Hyper-sensitivities and sensibilities: the real damage done by the Beeb’s handling of the Clarkson and Lowe incidents
From the London Evening Standard 12/05/14 | Sam Leith | "Hang the DJ? It’s panic time at the BBC"
[Would you expect to be sacked] if you thoughtlessly played an old record that contained th[e] [n] word on local radio? You’d think not. But that’s what happened to BBC Radio Devon DJ David Lowe, 68, after he broadcast a 1932 recording of The Sun Has Got His Hat On.
Mr Lowe says he didn’t know verse two contained the jaunty couplet: “He’s been tanning n****** out in Timbuktu./ Now he’s coming back to do the same to you.” But it did, and it was broadcast, someone complained and Lowe was dished for a word sung by someone else a decade and a half before he was born.
What we’re seeing is the news entering a weird sort of Clarkson n-word postmodern death-spiral. It seems pretty clear it’s not the PC-gone-mad brigade who claimed Lowe’s scalp. Rather, it was BBC managers panicking, precisely because of the Clarkson coverage, about the terrifying power of the PC-gone-mad brigade.
The BBC’s response to the Clarkson and Lowe incidents is as fine a piece of ill-judgement as you’re ever likely to see.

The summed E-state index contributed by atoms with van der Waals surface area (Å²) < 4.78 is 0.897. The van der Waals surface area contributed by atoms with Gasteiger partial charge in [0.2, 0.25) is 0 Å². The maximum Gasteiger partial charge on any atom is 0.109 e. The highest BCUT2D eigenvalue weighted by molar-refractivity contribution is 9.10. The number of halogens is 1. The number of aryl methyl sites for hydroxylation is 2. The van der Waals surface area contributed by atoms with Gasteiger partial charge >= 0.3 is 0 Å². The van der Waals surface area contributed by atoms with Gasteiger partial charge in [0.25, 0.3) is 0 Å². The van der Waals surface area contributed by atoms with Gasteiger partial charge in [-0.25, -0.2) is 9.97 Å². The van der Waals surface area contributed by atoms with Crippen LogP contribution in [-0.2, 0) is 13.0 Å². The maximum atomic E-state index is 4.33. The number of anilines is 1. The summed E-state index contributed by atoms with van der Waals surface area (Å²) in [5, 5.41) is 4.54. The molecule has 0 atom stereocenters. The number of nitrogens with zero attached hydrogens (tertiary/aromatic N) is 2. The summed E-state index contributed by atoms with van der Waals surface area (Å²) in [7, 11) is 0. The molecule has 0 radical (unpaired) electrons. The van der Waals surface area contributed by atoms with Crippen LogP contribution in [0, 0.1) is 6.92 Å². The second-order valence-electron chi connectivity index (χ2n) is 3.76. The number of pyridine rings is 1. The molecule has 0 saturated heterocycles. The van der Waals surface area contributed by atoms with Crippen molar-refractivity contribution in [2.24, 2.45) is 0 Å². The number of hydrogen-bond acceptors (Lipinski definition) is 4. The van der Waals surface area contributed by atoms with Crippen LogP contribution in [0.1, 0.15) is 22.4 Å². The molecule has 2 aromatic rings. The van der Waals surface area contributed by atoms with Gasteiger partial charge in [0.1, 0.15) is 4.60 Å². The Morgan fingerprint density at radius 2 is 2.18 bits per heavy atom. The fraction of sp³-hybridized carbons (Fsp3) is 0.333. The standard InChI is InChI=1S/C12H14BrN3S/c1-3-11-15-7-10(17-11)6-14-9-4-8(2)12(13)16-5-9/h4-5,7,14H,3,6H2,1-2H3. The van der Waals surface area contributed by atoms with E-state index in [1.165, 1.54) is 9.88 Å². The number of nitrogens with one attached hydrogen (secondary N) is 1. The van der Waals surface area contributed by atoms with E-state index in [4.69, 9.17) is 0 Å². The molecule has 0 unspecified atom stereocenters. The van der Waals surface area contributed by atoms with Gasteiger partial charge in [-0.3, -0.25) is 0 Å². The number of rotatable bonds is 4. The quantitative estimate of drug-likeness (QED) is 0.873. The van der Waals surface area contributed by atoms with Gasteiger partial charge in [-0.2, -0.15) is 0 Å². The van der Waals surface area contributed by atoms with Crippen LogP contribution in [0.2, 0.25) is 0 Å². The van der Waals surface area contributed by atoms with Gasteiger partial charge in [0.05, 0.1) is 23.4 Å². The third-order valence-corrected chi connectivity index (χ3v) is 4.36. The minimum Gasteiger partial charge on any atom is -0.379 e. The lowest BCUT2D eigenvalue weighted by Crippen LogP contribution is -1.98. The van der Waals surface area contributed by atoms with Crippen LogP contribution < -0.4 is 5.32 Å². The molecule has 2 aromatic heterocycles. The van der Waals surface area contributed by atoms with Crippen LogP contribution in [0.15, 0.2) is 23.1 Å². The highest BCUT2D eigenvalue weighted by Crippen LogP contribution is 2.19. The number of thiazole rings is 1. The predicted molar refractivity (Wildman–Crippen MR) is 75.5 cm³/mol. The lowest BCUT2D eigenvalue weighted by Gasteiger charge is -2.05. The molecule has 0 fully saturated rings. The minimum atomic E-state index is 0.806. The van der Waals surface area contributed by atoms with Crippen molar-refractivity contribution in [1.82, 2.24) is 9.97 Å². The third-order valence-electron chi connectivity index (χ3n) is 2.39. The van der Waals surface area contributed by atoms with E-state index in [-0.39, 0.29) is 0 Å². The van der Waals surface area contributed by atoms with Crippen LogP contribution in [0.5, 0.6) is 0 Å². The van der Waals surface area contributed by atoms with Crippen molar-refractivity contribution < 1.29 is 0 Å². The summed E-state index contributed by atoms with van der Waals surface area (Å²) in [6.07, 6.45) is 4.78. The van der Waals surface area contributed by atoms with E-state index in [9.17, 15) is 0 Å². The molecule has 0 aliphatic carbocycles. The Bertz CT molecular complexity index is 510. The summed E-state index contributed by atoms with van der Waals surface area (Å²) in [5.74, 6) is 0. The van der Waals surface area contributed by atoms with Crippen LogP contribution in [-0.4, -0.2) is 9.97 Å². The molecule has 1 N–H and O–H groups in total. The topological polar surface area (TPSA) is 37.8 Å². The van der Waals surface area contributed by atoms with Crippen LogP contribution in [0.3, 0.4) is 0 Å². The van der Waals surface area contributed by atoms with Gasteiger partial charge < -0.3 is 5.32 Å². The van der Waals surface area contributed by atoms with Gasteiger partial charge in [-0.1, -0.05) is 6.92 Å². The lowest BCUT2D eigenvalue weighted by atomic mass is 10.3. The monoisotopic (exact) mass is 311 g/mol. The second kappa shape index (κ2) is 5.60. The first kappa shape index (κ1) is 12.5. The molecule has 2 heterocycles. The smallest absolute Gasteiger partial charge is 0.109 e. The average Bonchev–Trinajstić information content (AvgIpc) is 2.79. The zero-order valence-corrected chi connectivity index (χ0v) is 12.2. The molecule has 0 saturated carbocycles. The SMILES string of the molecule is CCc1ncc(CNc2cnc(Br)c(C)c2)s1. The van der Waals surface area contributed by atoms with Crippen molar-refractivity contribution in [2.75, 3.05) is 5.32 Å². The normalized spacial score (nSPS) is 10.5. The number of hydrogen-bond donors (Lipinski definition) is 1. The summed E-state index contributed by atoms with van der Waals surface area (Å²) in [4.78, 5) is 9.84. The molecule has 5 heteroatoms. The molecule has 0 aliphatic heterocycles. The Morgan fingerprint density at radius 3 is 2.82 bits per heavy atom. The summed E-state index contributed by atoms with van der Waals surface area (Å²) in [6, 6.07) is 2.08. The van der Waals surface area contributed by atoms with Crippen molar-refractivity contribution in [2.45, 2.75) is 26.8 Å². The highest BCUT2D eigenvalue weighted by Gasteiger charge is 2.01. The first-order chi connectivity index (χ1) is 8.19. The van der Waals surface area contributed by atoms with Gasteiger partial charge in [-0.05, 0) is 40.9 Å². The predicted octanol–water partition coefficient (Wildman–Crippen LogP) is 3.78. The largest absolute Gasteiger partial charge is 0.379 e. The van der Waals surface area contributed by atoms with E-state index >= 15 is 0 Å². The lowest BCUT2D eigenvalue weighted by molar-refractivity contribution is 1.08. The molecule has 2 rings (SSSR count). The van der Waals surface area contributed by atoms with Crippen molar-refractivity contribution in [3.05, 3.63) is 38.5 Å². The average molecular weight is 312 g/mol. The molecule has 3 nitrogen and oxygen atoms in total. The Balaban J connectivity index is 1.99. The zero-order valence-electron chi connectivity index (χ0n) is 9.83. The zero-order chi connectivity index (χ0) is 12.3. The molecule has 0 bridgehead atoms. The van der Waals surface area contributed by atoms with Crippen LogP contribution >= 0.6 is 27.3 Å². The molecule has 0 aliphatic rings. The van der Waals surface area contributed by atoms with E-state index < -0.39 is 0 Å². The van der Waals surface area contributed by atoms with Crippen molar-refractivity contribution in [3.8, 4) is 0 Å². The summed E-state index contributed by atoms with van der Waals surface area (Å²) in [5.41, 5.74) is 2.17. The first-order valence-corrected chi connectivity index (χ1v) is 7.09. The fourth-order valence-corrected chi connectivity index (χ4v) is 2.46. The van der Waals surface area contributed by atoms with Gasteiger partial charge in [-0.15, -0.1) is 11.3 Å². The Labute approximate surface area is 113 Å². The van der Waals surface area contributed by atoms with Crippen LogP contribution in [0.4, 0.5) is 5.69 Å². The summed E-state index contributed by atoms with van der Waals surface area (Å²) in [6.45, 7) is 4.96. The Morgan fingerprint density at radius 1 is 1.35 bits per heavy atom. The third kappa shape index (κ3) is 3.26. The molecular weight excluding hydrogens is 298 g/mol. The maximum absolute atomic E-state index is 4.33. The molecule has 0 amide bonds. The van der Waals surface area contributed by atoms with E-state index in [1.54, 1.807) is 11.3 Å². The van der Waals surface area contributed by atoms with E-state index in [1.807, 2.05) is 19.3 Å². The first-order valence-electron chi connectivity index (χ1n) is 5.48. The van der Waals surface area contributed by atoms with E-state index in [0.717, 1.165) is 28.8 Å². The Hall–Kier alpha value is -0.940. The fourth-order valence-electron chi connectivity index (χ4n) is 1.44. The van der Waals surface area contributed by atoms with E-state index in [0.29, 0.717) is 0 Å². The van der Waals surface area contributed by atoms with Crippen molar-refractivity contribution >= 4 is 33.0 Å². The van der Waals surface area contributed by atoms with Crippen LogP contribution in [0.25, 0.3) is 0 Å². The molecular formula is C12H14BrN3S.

But an important point that I haven’t seen made particularly strongly so far is the real damage that the Beeb’s response is having. By panicking and falling over themselves to show that they’re ‘doing something’, they risk doing real damage to what really matters here – equality and race relations.
Surely responsible journalism, which should be one of the BBC’s overriding objectives, dictates that a calm and correct approach is called for on a topic as important as this. This is not a time for snap judgements and careless overreactions.
The BBC have a habit of slipping into ‘headless chicken’ mode, largely driven by an insatiable mania of being seen to do the ‘right thing’ and an innate desire to hush up any sniff of controversy. What the BBC should have done is tackle the issues head-on and encourage liberal debate so that the monumental shift in attitudes towards race, tolerance and equality that the world has been fortunate enough to see over the last few decades can be explored and properly celebrated.
Panic helps no one. And us licence payers deserve better, quite frankly.